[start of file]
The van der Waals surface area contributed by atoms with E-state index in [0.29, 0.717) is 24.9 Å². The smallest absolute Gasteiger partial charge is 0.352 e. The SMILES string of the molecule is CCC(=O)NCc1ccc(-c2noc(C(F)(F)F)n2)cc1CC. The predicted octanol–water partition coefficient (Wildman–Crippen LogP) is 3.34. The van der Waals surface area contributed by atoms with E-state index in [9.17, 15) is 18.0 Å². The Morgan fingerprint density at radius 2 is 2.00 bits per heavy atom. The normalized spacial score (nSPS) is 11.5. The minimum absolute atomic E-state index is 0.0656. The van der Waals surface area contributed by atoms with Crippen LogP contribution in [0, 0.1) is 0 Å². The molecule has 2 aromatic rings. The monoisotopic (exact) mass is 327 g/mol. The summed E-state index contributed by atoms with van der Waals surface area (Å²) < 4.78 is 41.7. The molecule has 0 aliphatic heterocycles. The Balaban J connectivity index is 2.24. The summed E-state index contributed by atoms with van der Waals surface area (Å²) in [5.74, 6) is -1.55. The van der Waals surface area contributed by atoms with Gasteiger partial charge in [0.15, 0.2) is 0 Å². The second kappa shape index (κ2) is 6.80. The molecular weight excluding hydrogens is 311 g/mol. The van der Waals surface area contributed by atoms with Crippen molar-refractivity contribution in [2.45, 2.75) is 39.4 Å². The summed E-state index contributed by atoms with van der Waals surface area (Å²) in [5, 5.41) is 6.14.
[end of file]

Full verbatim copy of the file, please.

The van der Waals surface area contributed by atoms with E-state index in [0.29, 0.717) is 24.9 Å². The smallest absolute Gasteiger partial charge is 0.352 e. The SMILES string of the molecule is CCC(=O)NCc1ccc(-c2noc(C(F)(F)F)n2)cc1CC. The predicted octanol–water partition coefficient (Wildman–Crippen LogP) is 3.34. The van der Waals surface area contributed by atoms with E-state index in [9.17, 15) is 18.0 Å². The Morgan fingerprint density at radius 2 is 2.00 bits per heavy atom. The normalized spacial score (nSPS) is 11.5. The minimum absolute atomic E-state index is 0.0656. The van der Waals surface area contributed by atoms with Crippen LogP contribution in [0, 0.1) is 0 Å². The molecule has 2 aromatic rings. The monoisotopic (exact) mass is 327 g/mol. The summed E-state index contributed by atoms with van der Waals surface area (Å²) < 4.78 is 41.7. The molecule has 0 aliphatic heterocycles. The Balaban J connectivity index is 2.24. The summed E-state index contributed by atoms with van der Waals surface area (Å²) in [5.74, 6) is -1.55. The van der Waals surface area contributed by atoms with Gasteiger partial charge in [0.15, 0.2) is 0 Å². The second kappa shape index (κ2) is 6.80. The molecular weight excluding hydrogens is 311 g/mol. The van der Waals surface area contributed by atoms with Crippen molar-refractivity contribution in [2.45, 2.75) is 39.4 Å². The summed E-state index contributed by atoms with van der Waals surface area (Å²) in [5, 5.41) is 6.14.